Your Inner Fish. . . now in paperback

February 6, 2009 • 5:03 pm


My friend and colleague Neil Shubin’s book, Your Inner Fish, has just appeared in paperback, so here’s your chance to get it at a reduced price. Neil and I have had a friendly competition going between our books (his appeared a year earlier), but I’m actually quite proud of his achievement and its role in documenting human evolution. It’s an excellent and lively read, dealing with the signs of our ancestry that remain in the human body, and it also recounts the famous story of his discovery of Tiktaalik roseae, an important transitional form between lobe-finned fish and amphibians.

Neil has a website for his book, which you can find here, and you can purchase the book on Amazon by clicking here. Highly recommended, and a New York Times nonfiction bestseller.

I should note that the illustrations for both Neil’s book and mine were done by the same illustrator, the indefatigable Kapi Monoyios, who did the cover shown above.

6 thoughts on “Your Inner Fish. . . now in paperback

  1. Welcome to the blogoshpere. PZ sent me. I haven’t read your latest book yet, but I will.

    Your colleague’s book is on my list, too.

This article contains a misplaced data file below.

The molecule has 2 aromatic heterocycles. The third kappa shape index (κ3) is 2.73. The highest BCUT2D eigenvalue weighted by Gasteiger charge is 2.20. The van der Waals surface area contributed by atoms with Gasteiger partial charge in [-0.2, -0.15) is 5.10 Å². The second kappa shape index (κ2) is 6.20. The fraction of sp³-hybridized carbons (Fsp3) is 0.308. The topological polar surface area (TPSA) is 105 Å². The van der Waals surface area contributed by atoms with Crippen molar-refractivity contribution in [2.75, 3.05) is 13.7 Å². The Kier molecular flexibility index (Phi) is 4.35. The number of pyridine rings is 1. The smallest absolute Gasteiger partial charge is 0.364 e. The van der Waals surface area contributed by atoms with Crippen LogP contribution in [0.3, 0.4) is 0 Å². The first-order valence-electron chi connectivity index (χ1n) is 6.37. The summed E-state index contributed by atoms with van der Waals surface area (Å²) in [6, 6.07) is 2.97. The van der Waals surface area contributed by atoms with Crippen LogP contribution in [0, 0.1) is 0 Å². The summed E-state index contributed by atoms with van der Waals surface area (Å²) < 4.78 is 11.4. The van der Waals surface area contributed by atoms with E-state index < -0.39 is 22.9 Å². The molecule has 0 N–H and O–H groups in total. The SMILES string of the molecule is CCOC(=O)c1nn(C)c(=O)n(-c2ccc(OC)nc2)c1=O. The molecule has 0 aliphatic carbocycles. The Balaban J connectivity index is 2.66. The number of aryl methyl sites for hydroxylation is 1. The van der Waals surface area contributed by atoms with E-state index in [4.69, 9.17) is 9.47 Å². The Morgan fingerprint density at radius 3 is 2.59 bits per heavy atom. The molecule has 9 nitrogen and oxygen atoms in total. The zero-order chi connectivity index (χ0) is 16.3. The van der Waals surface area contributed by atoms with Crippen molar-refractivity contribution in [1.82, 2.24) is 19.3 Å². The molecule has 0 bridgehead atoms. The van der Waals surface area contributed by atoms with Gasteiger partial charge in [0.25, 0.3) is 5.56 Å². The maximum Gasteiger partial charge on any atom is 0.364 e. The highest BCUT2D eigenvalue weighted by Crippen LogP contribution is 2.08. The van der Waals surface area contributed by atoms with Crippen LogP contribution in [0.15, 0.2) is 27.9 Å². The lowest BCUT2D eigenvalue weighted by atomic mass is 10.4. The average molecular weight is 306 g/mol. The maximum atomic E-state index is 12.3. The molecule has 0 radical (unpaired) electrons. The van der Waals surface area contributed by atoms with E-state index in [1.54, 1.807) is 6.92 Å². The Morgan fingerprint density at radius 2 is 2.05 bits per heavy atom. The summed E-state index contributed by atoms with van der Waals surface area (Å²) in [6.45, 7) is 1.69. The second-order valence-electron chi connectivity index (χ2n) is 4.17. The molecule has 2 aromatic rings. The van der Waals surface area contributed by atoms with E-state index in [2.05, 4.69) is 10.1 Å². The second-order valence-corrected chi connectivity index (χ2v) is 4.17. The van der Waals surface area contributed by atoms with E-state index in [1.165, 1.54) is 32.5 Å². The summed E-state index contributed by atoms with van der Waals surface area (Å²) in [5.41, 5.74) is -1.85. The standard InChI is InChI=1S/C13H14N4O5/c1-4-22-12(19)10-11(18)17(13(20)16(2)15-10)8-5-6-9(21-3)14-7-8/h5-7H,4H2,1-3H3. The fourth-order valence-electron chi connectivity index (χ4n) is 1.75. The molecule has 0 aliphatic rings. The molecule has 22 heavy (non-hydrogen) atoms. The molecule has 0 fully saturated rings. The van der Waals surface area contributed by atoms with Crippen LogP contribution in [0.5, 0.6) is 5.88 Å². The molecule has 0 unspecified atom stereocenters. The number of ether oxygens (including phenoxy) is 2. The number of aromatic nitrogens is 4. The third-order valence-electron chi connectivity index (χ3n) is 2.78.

This orange color thing you’re using for links isn’t working so well, they’re hard to read for these 50+ eyes.


  2. I read Seeing and Believing before it became notorious and ordered a copy of Why Evolution Is True. The follow-up in Edge (the notorious phase) contained much that was good but Sam Harris blew everyone away. Who knew that the man could be that funny? Scathing, yes, but funny was a surprise.

  3. I gave it five stars at Amazon. It’d be a great extra credit project for a promising science student from 10th grade up for several reasons, e.g., its readability for students at that level, and it shows that science can provide broad and fulfilling experiences.

    I got an advance copy of Sean B. Carroll’s “Remarkable Creatures” and that’s a page turner as well, it’ll be out in four days. Carroll romanticizes the adventures of some of the key fossil hunters, showing how the heros of the past influenced young people to become the heroes of their day. I would hope the Shubin adventures documented in both of these great books will motivate today’s generation of young people to consider a career in the life sciences or geology.

  4. I loved this book, Shubin really laid out a compelling case for human ancestry. It’s possibly the best case for common ancestry I’ve read, and one book I’ll recommend to anyone who questions “how did something as complex as the eye come about?”

  5. I have read Your Inner Fish. Shubin did a great job of wrapping the evolution message in his own experiences; i.e. hunting fossil fishopods and teaching human anatomy. It makes his book stand out from the crowd as something only he could have written.

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